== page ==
Bangladesh could face a protracted political crisis in the lead-up to the 2013 elections unless Prime Minister Sheikh Hasina’s government changes course and takes a more conciliatory approach towards the political opposition and the military. In December 2008, following two years of a military-backed caretaker government, the Awami League (AL) secured a landslide victory in what were widely acknowledged to be the fairest elections in the country’s history. The hope, both at home and abroad, was that Sheikh Hasina would use her mandate to revitalise democratic institutions and pursue national reconciliation, ending the pernicious cycle of zero-sum politics between her AL and its rival, the Bangladesh Nationalist Party (BNP). Three and a half years on, hope has been replaced by deep disillusionment, as two familiar threats to Bangladesh’s democracy have returned: the prospect of election-related violence and the risks stemming from an unstable and hostile military.
Instead of changing the old pattern of politics, the AL government has systematically used parliament, the executive and the courts to reinforce it, including by filing corruption cases against Khaleda Zia, the BNP chairperson, and employing security agencies to curb opposition activities. Most worrying, however, is the AL-dominated parliament’s adoption of the fifteenth amendment to the constitution, which scraps a provision mandating the formation of a neutral caretaker administration to oversee general elections. The caretaker system was a major practical and psychological barrier to election-rigging by the party in power. Removing it has undermined opposition parties’ confidence in the electoral system.
The fifteenth amendment carries other dangers as well. For example, anyone who criticises the constitution may now be prosecuted for sedition; new procedures have rendered further amendments virtually impossible; and the death penalty is prescribed for plotting to overthrow an elected government – a thinly veiled warning to the military, which has done so four times in as many decades.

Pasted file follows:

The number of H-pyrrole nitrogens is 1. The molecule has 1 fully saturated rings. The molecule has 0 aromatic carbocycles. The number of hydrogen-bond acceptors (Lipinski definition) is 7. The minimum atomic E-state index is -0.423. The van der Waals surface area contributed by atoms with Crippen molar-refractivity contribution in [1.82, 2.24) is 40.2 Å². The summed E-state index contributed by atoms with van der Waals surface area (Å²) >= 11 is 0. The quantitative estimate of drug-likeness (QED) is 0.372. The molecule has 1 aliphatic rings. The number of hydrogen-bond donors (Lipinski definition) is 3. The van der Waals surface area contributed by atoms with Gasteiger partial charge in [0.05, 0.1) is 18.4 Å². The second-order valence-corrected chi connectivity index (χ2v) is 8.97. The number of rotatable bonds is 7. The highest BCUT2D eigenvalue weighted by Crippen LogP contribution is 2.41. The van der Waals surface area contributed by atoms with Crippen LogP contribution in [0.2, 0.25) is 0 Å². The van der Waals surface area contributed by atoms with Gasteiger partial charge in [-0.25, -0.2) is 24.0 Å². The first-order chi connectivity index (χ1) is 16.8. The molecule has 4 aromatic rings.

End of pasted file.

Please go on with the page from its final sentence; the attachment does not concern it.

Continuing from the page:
The fallout from these changes is already clear. The BNP gave an ultimatum to the government to reinstate the caretaker system by 10 June 2012 or face battles in the streets. To this end, it rallied 100,000 supporters in Dhaka in March for a protest that turned violent. With the deadline passed and no action from the government, it is now calling for nationwide political agitation. A BNP-led boycott of the 2013 general elections may be in the offing.
Meanwhile, the military is visibly restive. On 19 January, it announced it had foiled a coup by mid-level and retired officers who sought to install an Islamist government. This followed an assassination attempt on an AL member of parliament in October 2009 by mid-level officers seething over the deaths of 57 officers in a mutiny by their subordinate paramilitary border guards the previous February. Large-scale dismissals, forced retirements, deepening politicisation and a heavy-handed approach to curb dissent and root out militants have created an unstable and undisciplined force. While a top-level coup is unlikely, the prospect of mid-level officers resorting to violence to express their suppressed anger is increasingly high.
Should the situation deteriorate to the point that the army again decides to intervene, it is unlikely to be content to prop up civilian caretakers and map a course to fresh elections as it did in 2007. This time the generals could be expected to have more staying power, not to mention less reluctance to carry out “minus two” – their previous plan to remove Sheikh Hasina and Khaleda Zia from politics.
Even if such a worst-case scenario seems remote, it is clear that a new electoral stalemate threatens to erode Bangladesh’s democratic foundations.
Dhaka/Brussels 13 June 2012